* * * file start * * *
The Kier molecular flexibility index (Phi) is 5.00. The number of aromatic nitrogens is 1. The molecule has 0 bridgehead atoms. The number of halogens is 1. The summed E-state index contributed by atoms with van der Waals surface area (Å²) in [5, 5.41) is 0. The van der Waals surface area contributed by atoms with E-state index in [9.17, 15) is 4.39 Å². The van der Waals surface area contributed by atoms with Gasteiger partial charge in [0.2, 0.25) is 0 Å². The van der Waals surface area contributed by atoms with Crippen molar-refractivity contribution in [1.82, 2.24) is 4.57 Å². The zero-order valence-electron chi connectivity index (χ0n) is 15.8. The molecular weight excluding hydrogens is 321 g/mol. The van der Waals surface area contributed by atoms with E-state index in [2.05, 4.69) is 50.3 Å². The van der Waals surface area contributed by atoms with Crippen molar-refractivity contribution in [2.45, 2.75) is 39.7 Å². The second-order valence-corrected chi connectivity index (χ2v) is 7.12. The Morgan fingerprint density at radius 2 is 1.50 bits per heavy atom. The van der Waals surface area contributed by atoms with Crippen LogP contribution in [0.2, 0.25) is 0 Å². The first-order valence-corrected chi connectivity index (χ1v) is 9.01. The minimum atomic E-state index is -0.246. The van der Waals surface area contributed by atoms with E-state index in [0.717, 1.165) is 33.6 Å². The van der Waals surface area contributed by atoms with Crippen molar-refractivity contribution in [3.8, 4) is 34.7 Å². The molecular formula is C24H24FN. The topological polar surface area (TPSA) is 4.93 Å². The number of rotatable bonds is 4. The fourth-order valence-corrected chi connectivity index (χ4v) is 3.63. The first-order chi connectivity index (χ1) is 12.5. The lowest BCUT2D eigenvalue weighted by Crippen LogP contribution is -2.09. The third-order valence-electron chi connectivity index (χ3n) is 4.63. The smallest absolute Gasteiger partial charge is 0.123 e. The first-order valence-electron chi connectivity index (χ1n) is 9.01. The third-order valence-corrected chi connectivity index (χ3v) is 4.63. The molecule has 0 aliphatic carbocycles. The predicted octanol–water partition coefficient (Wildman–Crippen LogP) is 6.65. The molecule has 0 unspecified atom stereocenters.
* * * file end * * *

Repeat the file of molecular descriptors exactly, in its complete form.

The Kier molecular flexibility index (Phi) is 5.00. The number of aromatic nitrogens is 1. The molecule has 0 bridgehead atoms. The number of halogens is 1. The summed E-state index contributed by atoms with van der Waals surface area (Å²) in [5, 5.41) is 0. The van der Waals surface area contributed by atoms with E-state index in [9.17, 15) is 4.39 Å². The van der Waals surface area contributed by atoms with Gasteiger partial charge in [0.2, 0.25) is 0 Å². The van der Waals surface area contributed by atoms with Crippen molar-refractivity contribution in [1.82, 2.24) is 4.57 Å². The zero-order valence-electron chi connectivity index (χ0n) is 15.8. The molecular weight excluding hydrogens is 321 g/mol. The van der Waals surface area contributed by atoms with E-state index in [2.05, 4.69) is 50.3 Å². The van der Waals surface area contributed by atoms with Crippen molar-refractivity contribution in [2.45, 2.75) is 39.7 Å². The second-order valence-corrected chi connectivity index (χ2v) is 7.12. The Morgan fingerprint density at radius 2 is 1.50 bits per heavy atom. The van der Waals surface area contributed by atoms with Crippen LogP contribution in [0.2, 0.25) is 0 Å². The first-order valence-corrected chi connectivity index (χ1v) is 9.01. The minimum atomic E-state index is -0.246. The van der Waals surface area contributed by atoms with E-state index in [0.717, 1.165) is 33.6 Å². The van der Waals surface area contributed by atoms with Crippen molar-refractivity contribution in [3.8, 4) is 34.7 Å². The molecular formula is C24H24FN. The topological polar surface area (TPSA) is 4.93 Å². The number of rotatable bonds is 4. The fourth-order valence-corrected chi connectivity index (χ4v) is 3.63. The first-order chi connectivity index (χ1) is 12.5. The lowest BCUT2D eigenvalue weighted by Crippen LogP contribution is -2.09. The third-order valence-electron chi connectivity index (χ3n) is 4.63. The smallest absolute Gasteiger partial charge is 0.123 e. The first-order valence-electron chi connectivity index (χ1n) is 9.01. The third-order valence-corrected chi connectivity index (χ3v) is 4.63. The molecule has 0 aliphatic carbocycles. The predicted octanol–water partition coefficient (Wildman–Crippen LogP) is 6.65. The molecule has 0 unspecified atom stereocenters.